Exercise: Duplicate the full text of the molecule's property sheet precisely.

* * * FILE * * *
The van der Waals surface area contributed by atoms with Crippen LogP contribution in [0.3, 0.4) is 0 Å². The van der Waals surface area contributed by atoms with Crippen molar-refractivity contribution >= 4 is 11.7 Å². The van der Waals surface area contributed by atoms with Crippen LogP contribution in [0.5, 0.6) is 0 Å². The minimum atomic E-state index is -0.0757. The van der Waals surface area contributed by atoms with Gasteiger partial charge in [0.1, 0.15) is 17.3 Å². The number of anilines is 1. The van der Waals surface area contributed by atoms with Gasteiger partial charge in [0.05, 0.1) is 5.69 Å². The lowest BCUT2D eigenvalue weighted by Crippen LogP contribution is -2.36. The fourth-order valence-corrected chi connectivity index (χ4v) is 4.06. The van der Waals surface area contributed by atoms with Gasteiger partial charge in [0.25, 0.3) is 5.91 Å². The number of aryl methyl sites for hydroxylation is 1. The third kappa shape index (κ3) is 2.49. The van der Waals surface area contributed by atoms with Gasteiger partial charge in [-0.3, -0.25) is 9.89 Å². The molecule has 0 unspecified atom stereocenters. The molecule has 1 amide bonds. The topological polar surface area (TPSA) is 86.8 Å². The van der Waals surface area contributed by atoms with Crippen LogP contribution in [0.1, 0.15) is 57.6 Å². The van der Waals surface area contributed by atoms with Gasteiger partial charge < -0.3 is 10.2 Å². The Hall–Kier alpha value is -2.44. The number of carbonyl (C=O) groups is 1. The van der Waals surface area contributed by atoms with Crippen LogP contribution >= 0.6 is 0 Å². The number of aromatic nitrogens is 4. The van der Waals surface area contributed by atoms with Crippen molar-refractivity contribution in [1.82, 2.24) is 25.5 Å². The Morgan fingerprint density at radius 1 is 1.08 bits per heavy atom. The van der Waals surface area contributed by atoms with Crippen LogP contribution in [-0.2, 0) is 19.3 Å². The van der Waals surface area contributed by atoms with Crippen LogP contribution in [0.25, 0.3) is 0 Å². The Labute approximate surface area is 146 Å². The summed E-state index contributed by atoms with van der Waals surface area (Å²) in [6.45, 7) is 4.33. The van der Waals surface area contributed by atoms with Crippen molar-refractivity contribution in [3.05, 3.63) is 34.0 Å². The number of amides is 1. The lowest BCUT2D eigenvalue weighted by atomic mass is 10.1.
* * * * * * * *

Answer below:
The van der Waals surface area contributed by atoms with Crippen LogP contribution in [0.3, 0.4) is 0 Å². The van der Waals surface area contributed by atoms with Crippen molar-refractivity contribution >= 4 is 11.7 Å². The van der Waals surface area contributed by atoms with Crippen LogP contribution in [0.5, 0.6) is 0 Å². The minimum atomic E-state index is -0.0757. The van der Waals surface area contributed by atoms with Gasteiger partial charge in [0.1, 0.15) is 17.3 Å². The number of anilines is 1. The van der Waals surface area contributed by atoms with Gasteiger partial charge in [0.05, 0.1) is 5.69 Å². The lowest BCUT2D eigenvalue weighted by Crippen LogP contribution is -2.36. The fourth-order valence-corrected chi connectivity index (χ4v) is 4.06. The van der Waals surface area contributed by atoms with Gasteiger partial charge in [0.25, 0.3) is 5.91 Å². The number of aryl methyl sites for hydroxylation is 1. The third kappa shape index (κ3) is 2.49. The van der Waals surface area contributed by atoms with Gasteiger partial charge in [-0.3, -0.25) is 9.89 Å². The molecule has 0 unspecified atom stereocenters. The molecule has 1 amide bonds. The topological polar surface area (TPSA) is 86.8 Å². The van der Waals surface area contributed by atoms with Crippen LogP contribution in [0.1, 0.15) is 57.6 Å². The van der Waals surface area contributed by atoms with Gasteiger partial charge < -0.3 is 10.2 Å². The Hall–Kier alpha value is -2.44. The number of carbonyl (C=O) groups is 1. The van der Waals surface area contributed by atoms with Crippen LogP contribution >= 0.6 is 0 Å². The number of aromatic nitrogens is 4. The van der Waals surface area contributed by atoms with Crippen molar-refractivity contribution in [1.82, 2.24) is 25.5 Å². The Morgan fingerprint density at radius 1 is 1.08 bits per heavy atom. The van der Waals surface area contributed by atoms with Crippen LogP contribution in [-0.2, 0) is 19.3 Å². The van der Waals surface area contributed by atoms with Crippen LogP contribution in [0.25, 0.3) is 0 Å². The Labute approximate surface area is 146 Å². The summed E-state index contributed by atoms with van der Waals surface area (Å²) in [6.45, 7) is 4.33. The van der Waals surface area contributed by atoms with Crippen molar-refractivity contribution in [3.05, 3.63) is 34.0 Å². The number of amides is 1. The lowest BCUT2D eigenvalue weighted by atomic mass is 10.1.